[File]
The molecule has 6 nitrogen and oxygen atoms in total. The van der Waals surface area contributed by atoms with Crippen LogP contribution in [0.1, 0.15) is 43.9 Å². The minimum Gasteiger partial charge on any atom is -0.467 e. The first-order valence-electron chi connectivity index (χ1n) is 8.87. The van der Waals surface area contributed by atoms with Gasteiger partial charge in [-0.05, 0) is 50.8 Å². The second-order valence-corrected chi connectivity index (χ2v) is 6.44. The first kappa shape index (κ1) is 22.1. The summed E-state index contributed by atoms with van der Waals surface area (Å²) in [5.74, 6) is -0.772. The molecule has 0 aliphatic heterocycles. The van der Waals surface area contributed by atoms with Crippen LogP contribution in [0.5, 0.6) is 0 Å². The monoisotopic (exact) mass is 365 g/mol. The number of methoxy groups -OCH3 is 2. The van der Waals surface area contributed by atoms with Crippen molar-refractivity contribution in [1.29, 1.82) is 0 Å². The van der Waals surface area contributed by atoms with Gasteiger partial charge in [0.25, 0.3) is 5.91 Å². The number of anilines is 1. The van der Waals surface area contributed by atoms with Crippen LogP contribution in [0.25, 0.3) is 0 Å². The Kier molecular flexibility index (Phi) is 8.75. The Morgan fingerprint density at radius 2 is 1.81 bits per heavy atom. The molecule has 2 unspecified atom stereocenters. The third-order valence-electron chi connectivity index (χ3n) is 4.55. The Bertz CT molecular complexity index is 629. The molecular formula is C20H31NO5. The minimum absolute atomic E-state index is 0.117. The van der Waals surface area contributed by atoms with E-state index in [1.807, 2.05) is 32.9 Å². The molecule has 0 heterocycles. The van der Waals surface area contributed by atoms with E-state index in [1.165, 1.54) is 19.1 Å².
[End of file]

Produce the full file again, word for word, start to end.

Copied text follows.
The molecule has 6 nitrogen and oxygen atoms in total. The van der Waals surface area contributed by atoms with Crippen LogP contribution in [0.1, 0.15) is 43.9 Å². The minimum Gasteiger partial charge on any atom is -0.467 e. The first-order valence-electron chi connectivity index (χ1n) is 8.87. The van der Waals surface area contributed by atoms with Gasteiger partial charge in [-0.05, 0) is 50.8 Å². The second-order valence-corrected chi connectivity index (χ2v) is 6.44. The first kappa shape index (κ1) is 22.1. The summed E-state index contributed by atoms with van der Waals surface area (Å²) in [5.74, 6) is -0.772. The molecule has 0 aliphatic heterocycles. The van der Waals surface area contributed by atoms with Crippen LogP contribution in [0.5, 0.6) is 0 Å². The monoisotopic (exact) mass is 365 g/mol. The number of methoxy groups -OCH3 is 2. The van der Waals surface area contributed by atoms with Crippen molar-refractivity contribution in [1.29, 1.82) is 0 Å². The van der Waals surface area contributed by atoms with Gasteiger partial charge in [0.25, 0.3) is 5.91 Å². The number of anilines is 1. The van der Waals surface area contributed by atoms with Crippen LogP contribution in [0.25, 0.3) is 0 Å². The Kier molecular flexibility index (Phi) is 8.75. The Morgan fingerprint density at radius 2 is 1.81 bits per heavy atom. The molecule has 2 unspecified atom stereocenters. The third-order valence-electron chi connectivity index (χ3n) is 4.55. The Bertz CT molecular complexity index is 629. The molecular formula is C20H31NO5. The minimum absolute atomic E-state index is 0.117. The van der Waals surface area contributed by atoms with E-state index in [1.807, 2.05) is 32.9 Å². The molecule has 0 heterocycles. The van der Waals surface area contributed by atoms with E-state index in [1.165, 1.54) is 19.1 Å².